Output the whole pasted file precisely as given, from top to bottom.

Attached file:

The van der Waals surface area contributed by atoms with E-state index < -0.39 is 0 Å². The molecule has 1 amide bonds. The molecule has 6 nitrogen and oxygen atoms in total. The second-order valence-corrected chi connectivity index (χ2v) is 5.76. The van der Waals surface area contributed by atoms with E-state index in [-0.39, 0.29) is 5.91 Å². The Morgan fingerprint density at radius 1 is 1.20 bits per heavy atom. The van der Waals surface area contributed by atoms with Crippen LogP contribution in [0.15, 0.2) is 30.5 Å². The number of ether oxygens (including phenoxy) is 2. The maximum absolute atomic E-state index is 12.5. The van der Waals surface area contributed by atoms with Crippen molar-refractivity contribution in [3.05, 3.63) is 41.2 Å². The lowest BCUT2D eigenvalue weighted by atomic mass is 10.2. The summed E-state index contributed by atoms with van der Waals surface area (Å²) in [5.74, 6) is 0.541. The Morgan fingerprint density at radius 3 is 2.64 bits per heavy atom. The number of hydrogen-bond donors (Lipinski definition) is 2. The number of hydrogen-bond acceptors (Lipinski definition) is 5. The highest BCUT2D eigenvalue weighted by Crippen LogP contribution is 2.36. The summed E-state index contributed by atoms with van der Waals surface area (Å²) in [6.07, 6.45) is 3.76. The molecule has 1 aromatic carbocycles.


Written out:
The van der Waals surface area contributed by atoms with E-state index < -0.39 is 0 Å². The molecule has 1 amide bonds. The molecule has 6 nitrogen and oxygen atoms in total. The second-order valence-corrected chi connectivity index (χ2v) is 5.76. The van der Waals surface area contributed by atoms with E-state index in [-0.39, 0.29) is 5.91 Å². The Morgan fingerprint density at radius 1 is 1.20 bits per heavy atom. The van der Waals surface area contributed by atoms with Crippen LogP contribution in [0.15, 0.2) is 30.5 Å². The number of ether oxygens (including phenoxy) is 2. The maximum absolute atomic E-state index is 12.5. The van der Waals surface area contributed by atoms with Crippen molar-refractivity contribution in [3.05, 3.63) is 41.2 Å². The lowest BCUT2D eigenvalue weighted by atomic mass is 10.2. The summed E-state index contributed by atoms with van der Waals surface area (Å²) in [5.74, 6) is 0.541. The Morgan fingerprint density at radius 3 is 2.64 bits per heavy atom. The number of hydrogen-bond donors (Lipinski definition) is 2. The number of hydrogen-bond acceptors (Lipinski definition) is 5. The highest BCUT2D eigenvalue weighted by Crippen LogP contribution is 2.36. The summed E-state index contributed by atoms with van der Waals surface area (Å²) in [6.07, 6.45) is 3.76. The molecule has 1 aromatic carbocycles.